Erich LEINSDORF was born as Erich Landauer in the Habsburg Imperial Capital of Vienna on February 4, 1912. He was the only child of the Jewish couple Julius Landauer & Charlotte Landauer neé Loebl. Julius worked in shoe sales and, was an enthusiastic amateur pianist. He died in January 1915 at only 45 years of age when his son Erich had not yet reached his 3rd birthday.
The half-orphan, who grew up in humble circumstances, received piano lessons from Martha Pisk and theory lessons from her husband, the composer Paul Amadeus Pisk, who worked as a music advisor at the adult education centers in the socialist stronghold known as Red Vienna.
It is therefore not surprising that when Erich Landauer made his debut as a pianist at the age of 15 in April 1927, he did so at the Ottakring district Volkshochschule [People’s High School] – and that the social-democratic Arbeiter-Zeitung reported that he continued to appear there later on.
On November 12, 1928, Erich Landauer took part in the celebrations in Vienna’s working-class districts marking the tenth anniversary of the Republic of Austria. Workers’ music associations offered choir and symphony concerts.
That the prominent composer Anton Webern was the choirmaster and conductor in the celebrations in Red Vienna is well known. But the fact that Webern had a young accompanist there named Erich Landauer is hardly known at all.
It is possible that this artistic activity as an accompanist for Webern inspired him to take the course in conducting offered by the International Mozarteum Foundation for the first time during the 1930 Salzburg Festival Summer. The teachers were Bernhard Paumgartner, director of the Mozarteum; Meinhard von Zallinger, conductor in Cologne, and Herbert von Karajan, conductor in Ulm (who conducted the Salzburg Festival debut of Max REINHARDT’s production of Goethe’s Faust in 1933).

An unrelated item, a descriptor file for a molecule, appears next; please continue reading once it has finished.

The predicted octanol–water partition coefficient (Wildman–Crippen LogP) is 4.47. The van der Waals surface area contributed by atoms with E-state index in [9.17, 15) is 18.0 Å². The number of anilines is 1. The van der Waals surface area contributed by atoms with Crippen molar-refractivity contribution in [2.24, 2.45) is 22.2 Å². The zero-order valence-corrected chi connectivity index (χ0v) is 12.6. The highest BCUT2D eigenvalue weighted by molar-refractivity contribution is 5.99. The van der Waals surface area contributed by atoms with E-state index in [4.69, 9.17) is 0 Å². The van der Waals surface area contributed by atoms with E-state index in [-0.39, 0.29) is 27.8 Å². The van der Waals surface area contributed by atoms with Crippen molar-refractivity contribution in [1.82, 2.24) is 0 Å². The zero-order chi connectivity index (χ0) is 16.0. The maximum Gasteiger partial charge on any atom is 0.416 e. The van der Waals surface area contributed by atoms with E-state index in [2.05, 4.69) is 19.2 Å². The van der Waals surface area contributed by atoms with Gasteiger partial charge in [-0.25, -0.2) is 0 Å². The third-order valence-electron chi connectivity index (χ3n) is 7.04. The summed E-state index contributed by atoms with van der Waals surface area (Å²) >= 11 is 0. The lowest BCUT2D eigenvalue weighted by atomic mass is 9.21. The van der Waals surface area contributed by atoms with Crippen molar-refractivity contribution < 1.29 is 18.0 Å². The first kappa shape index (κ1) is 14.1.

What is especially important, however, is that the Mozarteum conducting courses took place during the Salzburg Festival and attracted international attention. The course participants were able to hear lectures by prominent conductors such as Clemens Krauss, Franz Schalk and Bruno WALTER. This made it possible for their students to establish the sort of international contacts that are so important for artist careers.
Erich Landauer finished his training as a conductor at the Vienna State Academy for Music by conducting a concert in the Great Hall of the Vienna Music Association on June 23, 1933. Landauer was 21 years old when he stood at the conductor’s podium and it was his only public appearance as a conductor before he went into exile.